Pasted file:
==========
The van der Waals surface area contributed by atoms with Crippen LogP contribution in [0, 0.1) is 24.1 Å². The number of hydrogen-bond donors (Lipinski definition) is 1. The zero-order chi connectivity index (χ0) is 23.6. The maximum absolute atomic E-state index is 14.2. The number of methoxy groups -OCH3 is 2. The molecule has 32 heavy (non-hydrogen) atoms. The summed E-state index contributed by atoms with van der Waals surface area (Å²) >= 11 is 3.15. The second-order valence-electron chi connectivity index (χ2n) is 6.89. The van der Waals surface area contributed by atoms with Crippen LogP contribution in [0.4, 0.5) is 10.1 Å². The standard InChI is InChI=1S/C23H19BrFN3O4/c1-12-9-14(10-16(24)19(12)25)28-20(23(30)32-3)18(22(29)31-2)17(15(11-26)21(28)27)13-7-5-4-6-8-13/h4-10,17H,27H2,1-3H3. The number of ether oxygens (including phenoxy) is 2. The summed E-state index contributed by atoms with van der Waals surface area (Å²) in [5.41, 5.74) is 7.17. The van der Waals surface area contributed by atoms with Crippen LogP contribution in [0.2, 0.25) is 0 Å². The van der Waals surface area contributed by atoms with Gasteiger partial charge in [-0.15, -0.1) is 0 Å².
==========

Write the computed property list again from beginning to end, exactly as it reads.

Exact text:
The van der Waals surface area contributed by atoms with Crippen LogP contribution in [0, 0.1) is 24.1 Å². The number of hydrogen-bond donors (Lipinski definition) is 1. The zero-order chi connectivity index (χ0) is 23.6. The maximum absolute atomic E-state index is 14.2. The number of methoxy groups -OCH3 is 2. The molecule has 32 heavy (non-hydrogen) atoms. The summed E-state index contributed by atoms with van der Waals surface area (Å²) >= 11 is 3.15. The second-order valence-electron chi connectivity index (χ2n) is 6.89. The van der Waals surface area contributed by atoms with Crippen LogP contribution in [0.4, 0.5) is 10.1 Å². The standard InChI is InChI=1S/C23H19BrFN3O4/c1-12-9-14(10-16(24)19(12)25)28-20(23(30)32-3)18(22(29)31-2)17(15(11-26)21(28)27)13-7-5-4-6-8-13/h4-10,17H,27H2,1-3H3. The number of ether oxygens (including phenoxy) is 2. The summed E-state index contributed by atoms with van der Waals surface area (Å²) in [5.41, 5.74) is 7.17. The van der Waals surface area contributed by atoms with Crippen LogP contribution in [0.2, 0.25) is 0 Å². The van der Waals surface area contributed by atoms with Gasteiger partial charge in [-0.15, -0.1) is 0 Å².